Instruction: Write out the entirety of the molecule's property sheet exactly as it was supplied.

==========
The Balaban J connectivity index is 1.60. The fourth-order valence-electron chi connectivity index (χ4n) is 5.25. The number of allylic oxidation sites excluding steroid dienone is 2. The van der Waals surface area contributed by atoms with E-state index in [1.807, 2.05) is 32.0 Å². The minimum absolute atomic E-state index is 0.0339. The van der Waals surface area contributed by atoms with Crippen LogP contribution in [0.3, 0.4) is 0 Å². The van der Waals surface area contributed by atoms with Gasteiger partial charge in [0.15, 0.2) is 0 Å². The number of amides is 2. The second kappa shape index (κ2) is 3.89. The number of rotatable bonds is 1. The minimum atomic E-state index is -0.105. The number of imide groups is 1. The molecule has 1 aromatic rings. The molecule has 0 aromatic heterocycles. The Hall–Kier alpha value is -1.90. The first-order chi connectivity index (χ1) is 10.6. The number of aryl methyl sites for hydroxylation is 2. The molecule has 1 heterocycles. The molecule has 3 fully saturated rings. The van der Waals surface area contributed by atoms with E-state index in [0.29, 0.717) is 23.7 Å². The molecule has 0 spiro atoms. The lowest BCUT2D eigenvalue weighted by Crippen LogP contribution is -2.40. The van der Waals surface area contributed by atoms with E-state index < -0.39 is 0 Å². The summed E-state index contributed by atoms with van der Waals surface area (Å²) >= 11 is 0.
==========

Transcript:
The Balaban J connectivity index is 1.60. The fourth-order valence-electron chi connectivity index (χ4n) is 5.25. The number of allylic oxidation sites excluding steroid dienone is 2. The van der Waals surface area contributed by atoms with E-state index in [1.807, 2.05) is 32.0 Å². The minimum absolute atomic E-state index is 0.0339. The van der Waals surface area contributed by atoms with Crippen LogP contribution in [0.3, 0.4) is 0 Å². The van der Waals surface area contributed by atoms with Gasteiger partial charge in [0.15, 0.2) is 0 Å². The number of amides is 2. The second kappa shape index (κ2) is 3.89. The number of rotatable bonds is 1. The minimum atomic E-state index is -0.105. The number of imide groups is 1. The molecule has 1 aromatic rings. The molecule has 0 aromatic heterocycles. The Hall–Kier alpha value is -1.90. The first-order chi connectivity index (χ1) is 10.6. The number of aryl methyl sites for hydroxylation is 2. The molecule has 1 heterocycles. The molecule has 3 fully saturated rings. The van der Waals surface area contributed by atoms with E-state index in [0.29, 0.717) is 23.7 Å². The molecule has 0 spiro atoms. The lowest BCUT2D eigenvalue weighted by Crippen LogP contribution is -2.40. The van der Waals surface area contributed by atoms with E-state index < -0.39 is 0 Å². The summed E-state index contributed by atoms with van der Waals surface area (Å²) >= 11 is 0.